CUSHIONS Indian Handloom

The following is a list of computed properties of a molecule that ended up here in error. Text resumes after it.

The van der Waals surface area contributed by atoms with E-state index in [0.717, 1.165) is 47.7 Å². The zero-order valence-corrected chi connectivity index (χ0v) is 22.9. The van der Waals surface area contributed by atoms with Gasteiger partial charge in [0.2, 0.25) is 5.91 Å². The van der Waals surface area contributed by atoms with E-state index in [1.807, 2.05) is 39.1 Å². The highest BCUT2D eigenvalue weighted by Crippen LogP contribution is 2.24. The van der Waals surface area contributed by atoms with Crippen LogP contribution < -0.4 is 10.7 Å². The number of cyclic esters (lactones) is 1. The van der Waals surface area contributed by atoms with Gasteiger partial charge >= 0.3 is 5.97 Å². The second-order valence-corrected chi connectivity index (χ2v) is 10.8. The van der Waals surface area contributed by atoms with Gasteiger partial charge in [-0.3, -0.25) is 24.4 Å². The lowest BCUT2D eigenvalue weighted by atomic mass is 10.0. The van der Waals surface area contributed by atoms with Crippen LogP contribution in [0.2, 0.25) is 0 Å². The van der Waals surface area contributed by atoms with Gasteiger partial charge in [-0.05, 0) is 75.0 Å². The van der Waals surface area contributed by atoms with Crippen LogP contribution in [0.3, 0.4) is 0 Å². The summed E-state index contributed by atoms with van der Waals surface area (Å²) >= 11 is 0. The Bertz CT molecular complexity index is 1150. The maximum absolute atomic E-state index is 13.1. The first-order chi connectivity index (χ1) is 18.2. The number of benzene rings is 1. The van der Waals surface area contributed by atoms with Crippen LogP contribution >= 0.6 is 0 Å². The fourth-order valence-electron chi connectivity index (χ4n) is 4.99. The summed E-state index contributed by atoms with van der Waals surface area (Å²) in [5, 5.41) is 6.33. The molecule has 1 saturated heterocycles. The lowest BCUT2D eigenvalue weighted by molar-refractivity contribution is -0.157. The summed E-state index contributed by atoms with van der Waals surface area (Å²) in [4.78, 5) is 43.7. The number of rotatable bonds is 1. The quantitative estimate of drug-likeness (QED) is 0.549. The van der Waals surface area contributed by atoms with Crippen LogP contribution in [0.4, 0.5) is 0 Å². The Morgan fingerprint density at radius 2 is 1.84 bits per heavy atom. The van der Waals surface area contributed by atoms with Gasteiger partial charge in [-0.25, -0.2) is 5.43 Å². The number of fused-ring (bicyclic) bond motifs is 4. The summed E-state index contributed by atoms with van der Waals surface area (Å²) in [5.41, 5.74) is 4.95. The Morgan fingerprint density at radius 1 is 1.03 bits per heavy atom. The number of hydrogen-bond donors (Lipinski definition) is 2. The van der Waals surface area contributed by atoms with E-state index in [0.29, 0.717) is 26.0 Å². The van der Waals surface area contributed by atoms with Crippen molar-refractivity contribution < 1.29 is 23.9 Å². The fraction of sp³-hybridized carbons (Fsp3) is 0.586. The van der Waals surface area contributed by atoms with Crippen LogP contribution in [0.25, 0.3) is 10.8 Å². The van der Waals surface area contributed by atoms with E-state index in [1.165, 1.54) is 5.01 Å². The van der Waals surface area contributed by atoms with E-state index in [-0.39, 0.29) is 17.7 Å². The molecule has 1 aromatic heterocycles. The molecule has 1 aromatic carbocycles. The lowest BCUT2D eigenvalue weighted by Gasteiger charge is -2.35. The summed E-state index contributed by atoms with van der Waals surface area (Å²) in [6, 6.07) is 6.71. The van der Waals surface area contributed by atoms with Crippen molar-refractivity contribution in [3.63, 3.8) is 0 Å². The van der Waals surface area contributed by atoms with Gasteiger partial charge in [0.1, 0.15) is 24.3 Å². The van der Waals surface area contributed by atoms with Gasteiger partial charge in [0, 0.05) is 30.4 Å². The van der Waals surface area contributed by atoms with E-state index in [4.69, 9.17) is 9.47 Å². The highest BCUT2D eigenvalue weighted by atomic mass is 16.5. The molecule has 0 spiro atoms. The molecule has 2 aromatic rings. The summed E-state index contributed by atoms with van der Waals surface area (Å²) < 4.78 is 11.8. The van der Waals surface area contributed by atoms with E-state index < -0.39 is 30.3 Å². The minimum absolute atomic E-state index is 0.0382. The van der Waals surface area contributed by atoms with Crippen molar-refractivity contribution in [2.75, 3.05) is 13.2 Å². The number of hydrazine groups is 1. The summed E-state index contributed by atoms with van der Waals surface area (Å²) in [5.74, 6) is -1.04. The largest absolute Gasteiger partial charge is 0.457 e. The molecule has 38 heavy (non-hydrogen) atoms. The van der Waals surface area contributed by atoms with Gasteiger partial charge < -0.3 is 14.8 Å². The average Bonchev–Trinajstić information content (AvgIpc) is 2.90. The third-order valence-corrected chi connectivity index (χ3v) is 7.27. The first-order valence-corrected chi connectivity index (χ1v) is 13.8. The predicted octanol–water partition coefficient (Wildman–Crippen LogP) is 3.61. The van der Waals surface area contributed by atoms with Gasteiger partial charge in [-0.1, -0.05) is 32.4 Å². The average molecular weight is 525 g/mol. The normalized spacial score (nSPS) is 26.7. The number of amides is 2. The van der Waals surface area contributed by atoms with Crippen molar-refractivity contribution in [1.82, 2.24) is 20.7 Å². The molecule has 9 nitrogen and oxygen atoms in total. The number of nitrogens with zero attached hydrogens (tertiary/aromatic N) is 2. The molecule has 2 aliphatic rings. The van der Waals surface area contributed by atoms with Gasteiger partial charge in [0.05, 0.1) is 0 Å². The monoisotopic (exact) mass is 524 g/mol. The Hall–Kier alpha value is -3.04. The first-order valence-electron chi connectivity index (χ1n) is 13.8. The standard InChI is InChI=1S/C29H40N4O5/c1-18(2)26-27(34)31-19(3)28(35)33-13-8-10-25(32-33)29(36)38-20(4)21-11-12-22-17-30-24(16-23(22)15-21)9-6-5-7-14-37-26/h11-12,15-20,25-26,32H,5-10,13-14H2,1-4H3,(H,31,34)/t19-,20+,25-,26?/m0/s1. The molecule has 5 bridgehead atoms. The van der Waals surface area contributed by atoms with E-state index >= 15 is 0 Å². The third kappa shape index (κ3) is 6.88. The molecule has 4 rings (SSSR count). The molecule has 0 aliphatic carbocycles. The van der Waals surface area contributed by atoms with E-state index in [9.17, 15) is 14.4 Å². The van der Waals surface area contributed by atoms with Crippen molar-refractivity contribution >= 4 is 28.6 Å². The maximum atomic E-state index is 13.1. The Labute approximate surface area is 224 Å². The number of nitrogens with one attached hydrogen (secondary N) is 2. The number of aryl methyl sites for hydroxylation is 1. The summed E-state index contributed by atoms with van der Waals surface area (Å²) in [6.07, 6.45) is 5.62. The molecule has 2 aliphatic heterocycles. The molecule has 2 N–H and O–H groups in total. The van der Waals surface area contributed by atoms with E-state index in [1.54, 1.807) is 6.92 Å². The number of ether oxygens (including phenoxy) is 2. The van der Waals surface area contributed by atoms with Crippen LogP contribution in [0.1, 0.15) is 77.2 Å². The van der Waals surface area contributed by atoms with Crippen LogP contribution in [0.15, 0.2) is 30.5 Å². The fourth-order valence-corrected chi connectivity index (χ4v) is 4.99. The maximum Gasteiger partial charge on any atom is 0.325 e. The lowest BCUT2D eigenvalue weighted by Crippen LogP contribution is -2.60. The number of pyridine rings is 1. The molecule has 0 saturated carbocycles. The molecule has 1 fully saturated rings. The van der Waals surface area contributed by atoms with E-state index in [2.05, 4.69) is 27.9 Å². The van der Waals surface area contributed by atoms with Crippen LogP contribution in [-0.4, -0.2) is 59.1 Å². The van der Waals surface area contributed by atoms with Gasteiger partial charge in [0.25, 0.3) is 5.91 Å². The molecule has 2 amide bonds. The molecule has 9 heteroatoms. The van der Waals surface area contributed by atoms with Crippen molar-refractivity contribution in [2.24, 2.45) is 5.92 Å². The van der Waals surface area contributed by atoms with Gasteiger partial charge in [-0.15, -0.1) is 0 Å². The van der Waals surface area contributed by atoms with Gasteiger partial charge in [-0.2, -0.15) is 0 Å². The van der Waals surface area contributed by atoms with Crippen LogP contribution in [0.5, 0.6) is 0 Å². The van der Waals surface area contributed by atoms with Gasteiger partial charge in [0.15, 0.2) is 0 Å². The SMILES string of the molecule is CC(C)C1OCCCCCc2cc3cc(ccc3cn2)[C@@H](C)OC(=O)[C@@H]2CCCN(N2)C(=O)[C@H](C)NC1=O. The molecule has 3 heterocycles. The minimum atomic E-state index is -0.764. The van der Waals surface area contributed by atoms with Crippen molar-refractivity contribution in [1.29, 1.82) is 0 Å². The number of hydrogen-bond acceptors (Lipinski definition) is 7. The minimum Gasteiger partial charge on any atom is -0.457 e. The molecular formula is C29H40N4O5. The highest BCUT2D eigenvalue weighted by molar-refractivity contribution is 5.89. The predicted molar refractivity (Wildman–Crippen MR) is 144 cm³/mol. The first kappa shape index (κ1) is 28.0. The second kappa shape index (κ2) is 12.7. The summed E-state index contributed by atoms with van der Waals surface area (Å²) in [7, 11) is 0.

<div class="col-md-4"> <div class="blog-item"> <div class="blog-details"> <p>Handloom refers to the different types of wooden frames used by skilled artisans to weave fabrics from natural fibres like Cotton, Silk, Wool, Jute etc. In earlier times, almost every village had its weavers who made all the clothing (sarees, dhotis, etc.) needed by the villagers and the entire process of cloth making was self-reliant. The cotton, silk, wool came from the farmers, foresters or shepherds, and the yarn was cleaned and transformed by weavers themselves. Small handy instruments were used in the process, including the famous spinning wheel (also known as Charkha).</p> <p><img src="https://www.biggiebest.co.uk/media/wysiwyg/blog/ralph-labay--XIbTJtX8-c-unsplash.jpg" alt="" /></p> <p>Today millions of looms across the country are engaged in weaving cotton, silk and other natural fibres to bring out the traditional beauty of India&rsquo;s precious heritage and to provide livelihoods to millions of families. There is hardly a village where weavers do not exist and the skills and activities are kept alive by passing them from generation to generation. Artisans from rural and semi-urban areas, most of which are women and people from economically disadvantaged groups, blend myths, faiths, symbols and imagination to bring an appealing dynamism to the fabric and distinctive forms of art, weave and colour differentiate one region from another. Indian handloom products like muslin of Chanderi, silk brocade of Varanasi, the tie and dye products of Rajasthan and Orissa, the Muga silk of Assam, and the Patola saree of Baroda have been famous since beyond the reach of memory.</p> <p>During British rule, India was turned into an exporter of raw cotton and the country was flooded with machine made imported textiles. There was no effort to develop the handloom sector and the weavers were pitted against modern textile mills. It was only in 1947 that the industry reached a turning point when Mahatma Gandhi started the Swadeshi Movement and reintroduced hand spinning in the name of Khadi (which essentially means hand spun and hand woven). Every Indian was urged to spin the yarn using Charkhas, people burnt imported clothes and wearing Khadi became a powerful symbol in the Indian independence movement.</p> <p>Today, Indian handlooms remain an integral part of Indian culture and no festival or occasion is complete without patterns and designs boasting of glamor, magnificence and exquisiteness.&nbsp; An increasing appreciation of the unique craftmanship involved in manufacturing handloom fabrics coupled with the buzz accompanying sustainable, eco-friendly practices has elevated demand by international consumers and the handloom has resumed its pride of place in the textile industry.</p> <p>Each fabric is individual to itself and a major part of its charm and beauty lies in the irregularity of the weave. Our Handloom cotton woven stripe cushions from the tropical monsoon lands of South India are produced in the most traditional of ways.&nbsp;Dyed by hand, woven by some of the most skilled weavers in India and stitched by hand, they have become part of our heritage, our pride and our joy.&nbsp;&nbsp;</p> <div> </div> </div> </div>